Shakespeare’s play “The Tragedy of Othello” is one of the finest tragedies in English literature but it, and it’s villain Iago are still hard for us to understand. The novel “The Tragedy of Iago” seeks to make “The Tragey of Othello” more accessible to modern audiences by providing the context that Shakespeare would have assumed for the audiences of his time. It also tries to explain one of the most mysterious chearacters in the history of English literature, Othello’s second lieutenant, Iago.
The title “The Tragedy of Iago” may seem oxymoronic, even offensive. A tragic figure in drama is a good person who experiences failure due to a single minor flaw. Iago is often thought of as one of the greatest “villains” in English literature, a man of no appreciable virtue who does nothing but evil. In this light “The Tragedy of Iago” is oxymoronic.
An oxymoron is a juxtaposition of opposites such as a “feather of lead” or “black ink that still shines bright”. Shakespeare is famous for his study of the oxymoron and it is one of his greatest contributions to western culture.
“The Tragedy of Othello” both begins and ends with the character of Iago. He is a complex character in a fast moving and complex situation that a person could devote years to the study of. We are all of us a little of Iago, just as we all resemble all the characters in “The Tragedy of Othello” to some extent.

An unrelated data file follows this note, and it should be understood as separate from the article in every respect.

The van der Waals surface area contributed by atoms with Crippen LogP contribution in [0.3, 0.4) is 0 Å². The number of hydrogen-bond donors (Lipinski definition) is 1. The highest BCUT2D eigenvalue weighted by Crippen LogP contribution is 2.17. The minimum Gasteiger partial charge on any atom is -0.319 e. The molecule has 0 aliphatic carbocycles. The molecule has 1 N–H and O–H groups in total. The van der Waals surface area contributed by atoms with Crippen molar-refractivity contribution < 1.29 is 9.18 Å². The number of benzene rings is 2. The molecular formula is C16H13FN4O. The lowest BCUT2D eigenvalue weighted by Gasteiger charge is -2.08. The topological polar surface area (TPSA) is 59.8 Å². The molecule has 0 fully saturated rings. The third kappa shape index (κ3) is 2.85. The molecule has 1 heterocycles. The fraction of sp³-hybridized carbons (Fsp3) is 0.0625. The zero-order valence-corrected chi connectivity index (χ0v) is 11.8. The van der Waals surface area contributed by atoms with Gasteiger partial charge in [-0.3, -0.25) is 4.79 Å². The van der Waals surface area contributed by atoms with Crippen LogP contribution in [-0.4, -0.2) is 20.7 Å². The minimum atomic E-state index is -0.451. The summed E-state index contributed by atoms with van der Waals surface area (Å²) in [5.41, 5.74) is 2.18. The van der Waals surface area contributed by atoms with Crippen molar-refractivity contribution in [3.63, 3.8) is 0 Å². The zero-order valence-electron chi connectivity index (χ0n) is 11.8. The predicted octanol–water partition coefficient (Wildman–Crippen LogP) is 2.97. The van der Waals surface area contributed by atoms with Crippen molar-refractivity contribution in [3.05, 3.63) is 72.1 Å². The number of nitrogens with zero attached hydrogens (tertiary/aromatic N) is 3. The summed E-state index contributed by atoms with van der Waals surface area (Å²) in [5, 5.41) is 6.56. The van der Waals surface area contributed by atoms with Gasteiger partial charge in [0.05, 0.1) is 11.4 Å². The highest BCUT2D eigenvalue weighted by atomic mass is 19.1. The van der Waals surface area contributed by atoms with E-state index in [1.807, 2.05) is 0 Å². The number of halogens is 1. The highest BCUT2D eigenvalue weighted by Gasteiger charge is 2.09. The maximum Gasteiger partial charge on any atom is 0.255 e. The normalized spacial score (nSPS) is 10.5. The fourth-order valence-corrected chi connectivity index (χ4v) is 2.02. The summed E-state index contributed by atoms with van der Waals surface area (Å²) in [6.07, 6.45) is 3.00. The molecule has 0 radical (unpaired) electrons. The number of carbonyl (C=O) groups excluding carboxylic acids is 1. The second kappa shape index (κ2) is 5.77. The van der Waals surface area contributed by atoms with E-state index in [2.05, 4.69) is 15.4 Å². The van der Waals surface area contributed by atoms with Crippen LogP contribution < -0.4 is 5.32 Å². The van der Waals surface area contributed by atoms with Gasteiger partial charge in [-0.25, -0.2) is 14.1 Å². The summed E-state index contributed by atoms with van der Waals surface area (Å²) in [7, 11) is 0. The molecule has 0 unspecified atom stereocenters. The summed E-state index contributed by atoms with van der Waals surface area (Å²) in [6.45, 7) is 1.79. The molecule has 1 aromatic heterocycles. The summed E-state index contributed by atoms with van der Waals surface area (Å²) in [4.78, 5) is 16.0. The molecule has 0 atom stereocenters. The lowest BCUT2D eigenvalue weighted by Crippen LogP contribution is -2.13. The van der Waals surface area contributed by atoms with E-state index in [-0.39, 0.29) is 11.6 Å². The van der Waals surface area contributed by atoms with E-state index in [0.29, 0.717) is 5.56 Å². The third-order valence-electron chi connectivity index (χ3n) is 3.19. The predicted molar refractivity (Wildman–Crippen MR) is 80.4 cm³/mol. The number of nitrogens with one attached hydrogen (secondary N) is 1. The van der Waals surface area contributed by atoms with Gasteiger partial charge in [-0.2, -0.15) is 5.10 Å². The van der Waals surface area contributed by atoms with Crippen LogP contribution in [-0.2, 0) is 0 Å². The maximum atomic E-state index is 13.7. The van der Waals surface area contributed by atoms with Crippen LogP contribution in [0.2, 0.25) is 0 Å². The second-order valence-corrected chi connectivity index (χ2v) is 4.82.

Shakespeare wrote about humanity before he was influenced by the technology of our age. Yet even he, in his writing, often seem to explore the wisdom of earlier ages, before the confusion of his society had taken root.
While much of the historical data has been lost to twenty first century North America, the Battle of Famagusta was an actual battle in 1571 A.D. between the Turks and the Venetians. It is possible that the 1604 A.D. production of Othello took a lot of emotional inspiration from the Spanish attempt to invade England in 1588 A.D. . But Shakespeare took literary liberties with the historical facts and while I have tried to remain loyal to history, when Shakespeare and history have contradicted, I have sided with Shakespeare. I am more interested in his notions of humanity than in the history of sixteenth century Cyprus.
This novel incorporates the actual text from Shakespeare’s play “The Tragedy of Othello” and adds poetry and narrative descriptions, including inner thoughts of the characters to create a new form of fictional novel: the narratively described classic. Different types of written material appear in different fonts.
Shakespeare had a lot to say to us that we do not listen to very well. But we would be wise to try.